Two earthquakes of at least a 6.0 magnitude have rocked the Japanese island of Kyushu, with the city of Kumamoto affected the worst. In total, 41 people have lost their lives as a result. Several thousands more are injured, some critically. Landmarks like Kumamoto Castle and Aso Shrine have been damaged, roadways have been severely damaged by subsequent landslides. These are the most serious earthquakes since the Tohoku earthquake of 2011, and the subsequent tsunami that left over 15,000 people dead.
It is truly an appalling scene that I cannot truly put into words.
About 50 kilometers north of Kumamoto in the town of Hita, is Autopolis circuit. There’s a race scheduled for May 22nd at Autopolis. The trouble is, most of the roads to the circuit are heavily damaged and inaccessible. Today, the circuit announced it would be closed until May 15th, just one week before the Super GT series is scheduled to host its third round of the season at Autopolis.
In the history of Super GT dating back to 1993, four championship events have been cancelled, postponed, or relocated. The last two due to the effects of natural disasters, one due to a global pandemic, and one due to the most horrific crash in series history. These examples serve as historic precedent as to what plans the GT Association could execute in the wake of the earthquakes that have rocked Kumamoto.
May 4th, 1998: The JGTC’s “Black Sunday.” The multi-car pileup on the parade laps, in severe rain and fog, that sees Tetsuya Ota’s Ferrari F355 engulfed in a horrific ball of fire. Ota survives thanks to the intervention of fellow driver Shinichi Yamaji, but after sustaining severe burns, toxic fume poisoning, and nerve damage, he would never race again.
Though the race was officially scrapped due to darkness and the weather not improving enough to actually get the race going, it still would have been awfully difficult to justify going on with the race after the near-tragedy involving Ota. No points were awarded, and the series continued on from the next round.
May 8th, 2003: The widespread outbreak of Severe Acute Respiratory Syndrome, SARS, hits its peak. Most SARS deaths occur in China and Hong Kong, in total, over a span of eighteen months, 648 people in these two countries alone would succumb to the illness.
Just five days after FIFA relocates the 2003 Women’s World Cup from China to the United States, the single international round of the JGTC at Sepang Circuit in Malaysia, scheduled for June 21st, is cancelled. A replacement double-header round is created for July 13th at Fuji Speedway, which now hosts three out of a possible four championship rounds since May. Sepang Circuit would return to the calendar in 2004, where it would remain until 2013.
September 9th, 2010: The Fuji 300km race, scheduled for September 12, is cancelled outright after Tropical Storm Malou makes landfall in Japan on September 7th. With structural damage in and around the Fuji Speedway grounds, and mudslides rendering much of the main roadways in Oyama Town inaccessible, town authorities requested the cancellation of the race so as not to impede rescue efforts. Fuji Speedway mercifully complies, as 10,000 people are forced to evacuate from their homes due to the storms.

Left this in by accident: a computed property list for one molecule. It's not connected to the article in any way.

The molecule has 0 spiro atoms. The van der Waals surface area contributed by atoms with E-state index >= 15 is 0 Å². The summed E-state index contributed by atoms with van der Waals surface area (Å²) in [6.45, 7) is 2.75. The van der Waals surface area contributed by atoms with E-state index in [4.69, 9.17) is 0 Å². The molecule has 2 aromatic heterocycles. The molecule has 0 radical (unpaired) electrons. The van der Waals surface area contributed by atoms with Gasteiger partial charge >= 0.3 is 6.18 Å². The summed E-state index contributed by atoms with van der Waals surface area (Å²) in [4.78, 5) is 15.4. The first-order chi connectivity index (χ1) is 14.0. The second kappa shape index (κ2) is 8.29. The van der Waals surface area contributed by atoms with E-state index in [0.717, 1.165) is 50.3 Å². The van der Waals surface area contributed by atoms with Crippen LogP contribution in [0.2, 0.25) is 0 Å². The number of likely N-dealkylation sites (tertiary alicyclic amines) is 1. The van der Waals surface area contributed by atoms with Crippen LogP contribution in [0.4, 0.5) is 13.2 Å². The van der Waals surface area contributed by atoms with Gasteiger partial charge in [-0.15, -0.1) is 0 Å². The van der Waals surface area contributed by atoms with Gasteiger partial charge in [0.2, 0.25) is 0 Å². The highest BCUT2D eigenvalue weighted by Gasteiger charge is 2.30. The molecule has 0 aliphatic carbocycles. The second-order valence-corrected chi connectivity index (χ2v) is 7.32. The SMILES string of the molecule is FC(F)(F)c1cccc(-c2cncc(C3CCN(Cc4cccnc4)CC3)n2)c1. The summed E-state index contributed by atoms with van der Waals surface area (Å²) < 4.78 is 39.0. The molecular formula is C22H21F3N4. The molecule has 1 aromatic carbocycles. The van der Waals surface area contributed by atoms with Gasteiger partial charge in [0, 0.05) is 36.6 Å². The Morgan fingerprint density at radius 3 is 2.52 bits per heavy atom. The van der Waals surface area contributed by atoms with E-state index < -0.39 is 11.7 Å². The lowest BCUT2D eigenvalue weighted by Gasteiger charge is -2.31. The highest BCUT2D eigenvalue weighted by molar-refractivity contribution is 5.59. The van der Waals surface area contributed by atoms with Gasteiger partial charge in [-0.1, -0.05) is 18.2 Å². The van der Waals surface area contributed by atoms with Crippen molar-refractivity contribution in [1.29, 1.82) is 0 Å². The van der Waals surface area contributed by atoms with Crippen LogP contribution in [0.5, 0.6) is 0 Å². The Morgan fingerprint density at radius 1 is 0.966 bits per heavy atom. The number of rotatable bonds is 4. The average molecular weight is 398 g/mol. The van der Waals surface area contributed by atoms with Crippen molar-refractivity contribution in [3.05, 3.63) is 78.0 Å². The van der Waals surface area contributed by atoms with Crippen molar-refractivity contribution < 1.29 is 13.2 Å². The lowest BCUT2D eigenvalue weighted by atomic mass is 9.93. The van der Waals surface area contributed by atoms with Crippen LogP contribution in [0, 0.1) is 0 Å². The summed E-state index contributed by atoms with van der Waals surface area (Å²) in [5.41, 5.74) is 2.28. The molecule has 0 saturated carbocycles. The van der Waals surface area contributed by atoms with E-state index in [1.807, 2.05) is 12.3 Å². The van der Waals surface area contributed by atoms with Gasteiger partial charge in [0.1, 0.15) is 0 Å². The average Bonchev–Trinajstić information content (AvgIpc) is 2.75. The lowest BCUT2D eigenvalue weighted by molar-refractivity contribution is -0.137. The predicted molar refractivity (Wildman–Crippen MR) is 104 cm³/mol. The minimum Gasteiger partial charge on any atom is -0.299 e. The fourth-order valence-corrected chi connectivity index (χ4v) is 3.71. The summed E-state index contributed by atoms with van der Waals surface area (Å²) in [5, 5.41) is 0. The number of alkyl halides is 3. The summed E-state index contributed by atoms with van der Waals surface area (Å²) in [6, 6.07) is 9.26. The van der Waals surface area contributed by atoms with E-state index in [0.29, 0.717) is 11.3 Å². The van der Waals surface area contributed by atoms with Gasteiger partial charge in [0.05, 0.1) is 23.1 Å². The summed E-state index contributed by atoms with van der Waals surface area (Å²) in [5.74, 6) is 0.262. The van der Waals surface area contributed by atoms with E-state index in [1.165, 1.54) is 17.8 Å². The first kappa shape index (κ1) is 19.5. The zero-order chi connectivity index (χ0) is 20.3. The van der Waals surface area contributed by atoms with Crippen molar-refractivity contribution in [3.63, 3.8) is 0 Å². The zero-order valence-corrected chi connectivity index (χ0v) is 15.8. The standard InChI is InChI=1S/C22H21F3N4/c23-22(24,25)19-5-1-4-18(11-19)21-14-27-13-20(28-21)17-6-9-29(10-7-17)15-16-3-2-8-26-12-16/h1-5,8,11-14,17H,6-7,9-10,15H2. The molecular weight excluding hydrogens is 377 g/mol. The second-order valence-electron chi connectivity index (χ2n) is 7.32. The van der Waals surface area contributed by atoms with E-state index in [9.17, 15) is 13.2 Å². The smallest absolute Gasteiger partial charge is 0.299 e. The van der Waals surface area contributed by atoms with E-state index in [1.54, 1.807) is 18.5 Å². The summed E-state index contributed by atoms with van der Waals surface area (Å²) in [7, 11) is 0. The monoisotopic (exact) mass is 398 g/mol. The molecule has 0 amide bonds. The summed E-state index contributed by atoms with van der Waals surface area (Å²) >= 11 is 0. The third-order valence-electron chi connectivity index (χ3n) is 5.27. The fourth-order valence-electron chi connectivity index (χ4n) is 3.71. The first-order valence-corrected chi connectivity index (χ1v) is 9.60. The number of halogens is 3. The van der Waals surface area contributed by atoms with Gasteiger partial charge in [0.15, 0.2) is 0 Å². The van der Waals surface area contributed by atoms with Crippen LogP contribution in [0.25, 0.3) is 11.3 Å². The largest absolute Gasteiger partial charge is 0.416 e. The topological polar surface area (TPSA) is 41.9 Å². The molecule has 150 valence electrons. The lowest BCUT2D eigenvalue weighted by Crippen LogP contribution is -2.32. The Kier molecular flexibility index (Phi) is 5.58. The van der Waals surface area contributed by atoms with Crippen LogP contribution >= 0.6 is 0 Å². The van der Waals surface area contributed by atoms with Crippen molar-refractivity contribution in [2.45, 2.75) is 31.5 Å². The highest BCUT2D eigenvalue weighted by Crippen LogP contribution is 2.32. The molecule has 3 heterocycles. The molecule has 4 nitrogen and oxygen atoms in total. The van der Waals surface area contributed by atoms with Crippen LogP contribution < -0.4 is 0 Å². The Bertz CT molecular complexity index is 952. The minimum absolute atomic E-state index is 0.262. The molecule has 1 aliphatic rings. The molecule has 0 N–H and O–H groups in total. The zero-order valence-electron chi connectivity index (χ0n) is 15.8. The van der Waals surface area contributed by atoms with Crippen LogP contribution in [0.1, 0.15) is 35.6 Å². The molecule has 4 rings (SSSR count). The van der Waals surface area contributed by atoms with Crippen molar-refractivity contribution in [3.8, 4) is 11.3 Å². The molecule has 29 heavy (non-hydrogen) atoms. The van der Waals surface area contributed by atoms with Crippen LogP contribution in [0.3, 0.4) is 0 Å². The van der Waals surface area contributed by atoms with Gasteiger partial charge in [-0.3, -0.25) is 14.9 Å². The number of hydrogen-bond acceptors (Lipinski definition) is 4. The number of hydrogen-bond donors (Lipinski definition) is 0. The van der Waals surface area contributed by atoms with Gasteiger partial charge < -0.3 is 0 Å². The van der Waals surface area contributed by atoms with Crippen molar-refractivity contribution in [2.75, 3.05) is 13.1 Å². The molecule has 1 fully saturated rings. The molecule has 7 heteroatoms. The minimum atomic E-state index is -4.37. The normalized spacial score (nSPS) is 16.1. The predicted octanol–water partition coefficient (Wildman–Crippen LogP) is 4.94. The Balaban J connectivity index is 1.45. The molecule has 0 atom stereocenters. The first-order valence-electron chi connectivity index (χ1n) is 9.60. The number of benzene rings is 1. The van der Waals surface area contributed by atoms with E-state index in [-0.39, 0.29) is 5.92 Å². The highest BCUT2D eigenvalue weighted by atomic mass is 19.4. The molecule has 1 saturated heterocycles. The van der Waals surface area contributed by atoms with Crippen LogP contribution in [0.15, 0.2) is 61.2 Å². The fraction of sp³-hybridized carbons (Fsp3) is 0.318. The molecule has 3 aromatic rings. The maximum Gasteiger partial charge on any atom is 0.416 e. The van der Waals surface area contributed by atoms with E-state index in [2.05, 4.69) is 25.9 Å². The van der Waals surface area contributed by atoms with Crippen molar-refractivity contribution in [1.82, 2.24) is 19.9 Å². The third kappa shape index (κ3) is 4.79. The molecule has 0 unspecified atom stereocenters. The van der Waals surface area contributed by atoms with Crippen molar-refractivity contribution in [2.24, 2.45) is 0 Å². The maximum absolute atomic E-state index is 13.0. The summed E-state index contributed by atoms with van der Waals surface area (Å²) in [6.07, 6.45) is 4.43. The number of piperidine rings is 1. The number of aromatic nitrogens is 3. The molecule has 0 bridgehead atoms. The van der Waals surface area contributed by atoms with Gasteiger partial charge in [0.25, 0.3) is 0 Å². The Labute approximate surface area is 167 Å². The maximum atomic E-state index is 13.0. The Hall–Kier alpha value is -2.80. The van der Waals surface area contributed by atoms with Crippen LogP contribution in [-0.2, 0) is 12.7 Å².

With the final round at Twin Ring Motegi just over a month out, there would be no replacement event scheduled. This race simply does not happen.
March 24, 2011: Just two weeks after the tragedies of the Tohoku earthquake and tsunami, the GTA finally makes its decision on what to do with the 2011 Super GT season. The race at Okayama Circuit is postponed from April 2nd to May 22nd, pushing it three weeks after the Fuji race on the Golden Week holiday, which now becomes the first race of the 2011 season. Despite this, the Okayama race is still recognized as Round 1.
The national policy of energy conservation in the wake of the disasters of March 2011 also forces every event to be shortened: Standard rounds go from 300 to 250 kilometers. The Fuji 500km race, run at 400km in 2009 and 2010 due to the global economic crisis, was cut to 300km. And the Suzuka Summer Classic, which was reduced from 1000km to 700km in 2009-10, was reduced again to 500km. Race weekends were shortened to two days, night-time running was disallowed, and overnight pitwork was banned.
Since then, no Super GT championship events have ever been cancelled or postponed due to a natural disaster. But now, it seems a very real possibility that one will be.
For now, the task at hand for local authorities in Kyushu Prefecture, in and around Kumamoto and surrounding areas like Hito, is to save lives and clean up the mess and the damage left behind, and do so in a timely, yet careful manner.
eShould the circuit still not be able to host a racing event on May 22nd, the GT Association can seek alternative solutions: They can postpone the race to a later date. They could relocate the event to a different circuit as they did in 2003 by hosting the “Malaysia GT Race” in Fuji Speedway, or swap dates with another venue in Japan, but there’s very little time to pull that off.
But in the grand scheme of things, these potential alternatives and the ramifications of a natural disaster like this on a sporting event are of miniscule importance. At least 40 people are gone, and several thousands more are injured. Family, friends, and loved ones have been lost. Lives have been destroyed in just two sudden and swift instances. Kumamoto and its citizens need all the prayers, well-wishes, and charitable donations (where applicable) that they can get.
And knowing that, there would be absolutely no shame if the race was cancelled outright, for there are much more important things at stake than just a silly car race.
To everyone affected by the earthquakes of April 14 and 16, my sincerest thoughts are with you.